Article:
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Washington-Greenville Greenway
Feasibility Study

The Mid-East Rural Planning Organization and partners are soliciting community input on the Washington-Greenville Greenway Feasibility Study.  


Community members can provide feedback by taking an online survey at the link included below or a paper copy distributed by partner agencies.  


The survey will be open for public comment through May 19, 2023.

The proposed Washington-Greenville Greenway is a 20-mile corridor in Beaufort and Pitt Counties connecting the existing South Tar River Greenway in Greenville and Downtown Washington. The proposed corridor follows the Tar River from the South Tar River Greenway, beginning at the Greenville Town Common and paralleling the Tar River to the Mac “Bear” Hodges Festival Park in Downtown Washington. The Washington-Greenville Greenway is a critical missing link in the regional greenway network and is the proposed corridor for segments of the East Coast Greenway’s coastal route. The Washington-Greenville Greenway Feasibility Study will evaluate potential route scenarios along roadways and off-road corridors to determine the preferred route. The study will also develop cost estimates and an implementation plan to construct the trail. 


The project is led by the Mid-East Rural Planning Organization, with the following supporting partners: Beaufort County, Pitt County, City of Greenville, City of Washington, Village of Simpson, Town of Grimesland, Town of Chocowinity, NCDOT Division 2, Greenville Urban Area Metropolitan Planning Organization (GUAMPO), and the East Coast Greenway Alliance.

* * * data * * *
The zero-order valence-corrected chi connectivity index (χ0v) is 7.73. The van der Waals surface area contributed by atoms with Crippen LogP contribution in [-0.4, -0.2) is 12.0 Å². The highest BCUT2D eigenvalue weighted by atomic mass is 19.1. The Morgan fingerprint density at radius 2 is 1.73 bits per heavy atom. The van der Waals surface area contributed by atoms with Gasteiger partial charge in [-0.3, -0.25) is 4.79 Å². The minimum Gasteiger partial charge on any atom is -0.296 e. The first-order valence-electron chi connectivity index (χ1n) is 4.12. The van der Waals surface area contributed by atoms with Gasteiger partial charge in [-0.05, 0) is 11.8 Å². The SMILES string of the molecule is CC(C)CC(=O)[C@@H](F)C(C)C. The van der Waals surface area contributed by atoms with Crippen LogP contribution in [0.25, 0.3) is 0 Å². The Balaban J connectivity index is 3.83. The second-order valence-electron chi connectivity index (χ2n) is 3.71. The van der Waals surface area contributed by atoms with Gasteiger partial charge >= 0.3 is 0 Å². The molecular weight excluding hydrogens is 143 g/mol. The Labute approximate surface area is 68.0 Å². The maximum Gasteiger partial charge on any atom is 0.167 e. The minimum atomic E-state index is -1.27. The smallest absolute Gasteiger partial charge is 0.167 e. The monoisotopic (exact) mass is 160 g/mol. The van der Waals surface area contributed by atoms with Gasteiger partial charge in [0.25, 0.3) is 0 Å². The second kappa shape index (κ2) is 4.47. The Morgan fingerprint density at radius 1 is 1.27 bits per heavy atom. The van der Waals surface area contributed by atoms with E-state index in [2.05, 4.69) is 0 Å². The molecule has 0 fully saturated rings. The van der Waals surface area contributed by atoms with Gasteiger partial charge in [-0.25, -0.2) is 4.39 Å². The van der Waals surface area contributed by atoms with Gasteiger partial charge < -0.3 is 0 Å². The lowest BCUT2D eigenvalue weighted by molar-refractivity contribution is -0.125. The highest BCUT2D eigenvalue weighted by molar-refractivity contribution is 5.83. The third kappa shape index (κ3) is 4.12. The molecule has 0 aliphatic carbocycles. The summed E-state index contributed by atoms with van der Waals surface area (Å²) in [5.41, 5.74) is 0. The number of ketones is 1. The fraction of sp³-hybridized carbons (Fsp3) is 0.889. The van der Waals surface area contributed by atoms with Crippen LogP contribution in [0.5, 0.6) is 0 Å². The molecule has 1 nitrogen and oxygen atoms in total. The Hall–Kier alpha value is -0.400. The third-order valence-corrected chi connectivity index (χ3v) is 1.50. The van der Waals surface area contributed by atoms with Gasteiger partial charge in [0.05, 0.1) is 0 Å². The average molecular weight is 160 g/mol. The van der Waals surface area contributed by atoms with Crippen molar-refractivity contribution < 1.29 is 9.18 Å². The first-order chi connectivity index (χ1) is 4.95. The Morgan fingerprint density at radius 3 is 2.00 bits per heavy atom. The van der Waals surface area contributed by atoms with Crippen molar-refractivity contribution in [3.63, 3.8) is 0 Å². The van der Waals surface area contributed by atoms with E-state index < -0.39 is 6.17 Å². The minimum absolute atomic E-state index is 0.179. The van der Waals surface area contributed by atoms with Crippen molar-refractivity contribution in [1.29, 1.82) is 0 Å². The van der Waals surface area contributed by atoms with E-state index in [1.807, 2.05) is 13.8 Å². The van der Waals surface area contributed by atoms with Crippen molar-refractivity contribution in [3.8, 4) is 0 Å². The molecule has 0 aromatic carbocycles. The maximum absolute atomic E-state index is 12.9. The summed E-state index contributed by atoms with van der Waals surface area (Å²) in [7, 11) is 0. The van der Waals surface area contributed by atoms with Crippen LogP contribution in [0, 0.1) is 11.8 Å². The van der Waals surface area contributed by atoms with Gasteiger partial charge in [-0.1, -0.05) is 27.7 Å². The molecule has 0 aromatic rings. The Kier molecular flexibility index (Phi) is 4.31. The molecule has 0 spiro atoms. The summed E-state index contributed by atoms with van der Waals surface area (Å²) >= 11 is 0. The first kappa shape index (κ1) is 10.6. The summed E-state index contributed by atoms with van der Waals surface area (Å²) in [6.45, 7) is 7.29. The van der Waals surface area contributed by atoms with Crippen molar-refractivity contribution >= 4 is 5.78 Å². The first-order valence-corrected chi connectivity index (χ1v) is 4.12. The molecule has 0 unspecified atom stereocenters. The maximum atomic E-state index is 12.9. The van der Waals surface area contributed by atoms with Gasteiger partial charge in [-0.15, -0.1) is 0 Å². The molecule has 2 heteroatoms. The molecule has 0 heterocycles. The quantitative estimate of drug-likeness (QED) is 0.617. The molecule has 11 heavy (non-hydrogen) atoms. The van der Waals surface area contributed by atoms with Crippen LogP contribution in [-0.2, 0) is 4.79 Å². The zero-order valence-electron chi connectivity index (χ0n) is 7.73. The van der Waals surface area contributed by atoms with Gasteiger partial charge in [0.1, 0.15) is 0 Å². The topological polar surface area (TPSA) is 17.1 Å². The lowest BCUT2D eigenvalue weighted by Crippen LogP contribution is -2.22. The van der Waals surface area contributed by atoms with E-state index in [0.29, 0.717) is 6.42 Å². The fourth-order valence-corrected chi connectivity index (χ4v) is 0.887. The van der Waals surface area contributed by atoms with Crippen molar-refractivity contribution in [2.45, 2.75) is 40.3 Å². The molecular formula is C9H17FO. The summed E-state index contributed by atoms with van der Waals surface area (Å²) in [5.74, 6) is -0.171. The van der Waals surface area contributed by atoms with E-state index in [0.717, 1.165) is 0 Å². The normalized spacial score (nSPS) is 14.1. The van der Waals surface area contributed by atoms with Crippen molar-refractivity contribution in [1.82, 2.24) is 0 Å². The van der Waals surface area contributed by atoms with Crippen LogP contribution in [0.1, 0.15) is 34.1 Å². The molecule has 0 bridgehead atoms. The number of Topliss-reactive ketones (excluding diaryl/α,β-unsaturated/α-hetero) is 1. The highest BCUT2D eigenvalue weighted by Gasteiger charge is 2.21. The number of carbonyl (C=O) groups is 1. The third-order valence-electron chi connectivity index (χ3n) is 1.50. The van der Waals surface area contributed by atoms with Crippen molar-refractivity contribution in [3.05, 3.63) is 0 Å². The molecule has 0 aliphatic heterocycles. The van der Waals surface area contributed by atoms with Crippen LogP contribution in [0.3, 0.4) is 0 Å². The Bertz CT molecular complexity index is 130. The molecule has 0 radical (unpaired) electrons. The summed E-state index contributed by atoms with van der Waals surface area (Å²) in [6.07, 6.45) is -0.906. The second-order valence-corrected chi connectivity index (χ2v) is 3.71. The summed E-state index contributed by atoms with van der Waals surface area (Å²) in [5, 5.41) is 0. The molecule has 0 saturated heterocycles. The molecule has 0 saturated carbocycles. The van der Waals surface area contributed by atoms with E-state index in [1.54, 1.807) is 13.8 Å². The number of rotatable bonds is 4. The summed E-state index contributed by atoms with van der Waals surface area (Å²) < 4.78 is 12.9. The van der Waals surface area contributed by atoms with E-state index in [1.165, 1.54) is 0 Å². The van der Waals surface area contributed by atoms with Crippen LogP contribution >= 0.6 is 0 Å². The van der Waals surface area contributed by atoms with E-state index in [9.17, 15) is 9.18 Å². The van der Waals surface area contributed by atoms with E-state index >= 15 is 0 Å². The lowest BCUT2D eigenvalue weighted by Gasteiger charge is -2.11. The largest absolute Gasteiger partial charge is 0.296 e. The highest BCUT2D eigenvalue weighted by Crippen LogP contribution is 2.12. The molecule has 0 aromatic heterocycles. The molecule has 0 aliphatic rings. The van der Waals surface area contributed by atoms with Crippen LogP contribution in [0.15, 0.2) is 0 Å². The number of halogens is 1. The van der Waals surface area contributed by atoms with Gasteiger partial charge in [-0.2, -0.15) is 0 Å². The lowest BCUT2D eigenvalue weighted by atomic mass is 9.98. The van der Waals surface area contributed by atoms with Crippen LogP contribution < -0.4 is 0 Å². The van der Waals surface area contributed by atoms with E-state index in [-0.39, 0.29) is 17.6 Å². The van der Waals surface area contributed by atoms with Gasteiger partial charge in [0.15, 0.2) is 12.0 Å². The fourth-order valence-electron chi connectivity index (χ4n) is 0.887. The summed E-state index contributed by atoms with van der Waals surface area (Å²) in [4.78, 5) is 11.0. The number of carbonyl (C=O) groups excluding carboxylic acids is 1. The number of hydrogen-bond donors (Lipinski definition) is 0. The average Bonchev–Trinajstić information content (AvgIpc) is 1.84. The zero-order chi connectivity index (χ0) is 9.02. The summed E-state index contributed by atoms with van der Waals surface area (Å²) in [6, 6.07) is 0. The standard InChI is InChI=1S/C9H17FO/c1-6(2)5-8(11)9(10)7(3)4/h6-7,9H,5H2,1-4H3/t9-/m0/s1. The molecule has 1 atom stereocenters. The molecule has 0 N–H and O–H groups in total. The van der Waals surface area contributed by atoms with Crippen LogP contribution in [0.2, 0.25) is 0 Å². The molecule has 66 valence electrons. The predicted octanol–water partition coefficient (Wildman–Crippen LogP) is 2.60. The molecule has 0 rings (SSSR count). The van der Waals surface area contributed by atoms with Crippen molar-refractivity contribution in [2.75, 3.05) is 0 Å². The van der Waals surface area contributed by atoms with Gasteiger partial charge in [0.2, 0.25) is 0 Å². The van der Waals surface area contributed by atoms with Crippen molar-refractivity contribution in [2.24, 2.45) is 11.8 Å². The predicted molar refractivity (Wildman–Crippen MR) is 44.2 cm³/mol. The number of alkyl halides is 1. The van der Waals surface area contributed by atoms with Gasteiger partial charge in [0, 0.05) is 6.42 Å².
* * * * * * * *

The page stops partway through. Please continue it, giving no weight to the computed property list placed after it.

About the East Coast Greenway 

The East Coast Greenway is a 3,000-mile walking and biking route from Maine to Florida that connects major cities, small towns, and parklands along the Eastern Seaboard. In North Carolina, the ECG spine route passes through the cities of Durham, Raleigh, Fayetteville, and Wilmington, while the coastal route begins in Dismal Swamp State Park at the Virginia border and meanders along the coast passing through the cities of Greenville, Washington, and Jacksonville before connecting to the spine route in Wilmington. The ECG is currently 28% complete in North Carolina. 

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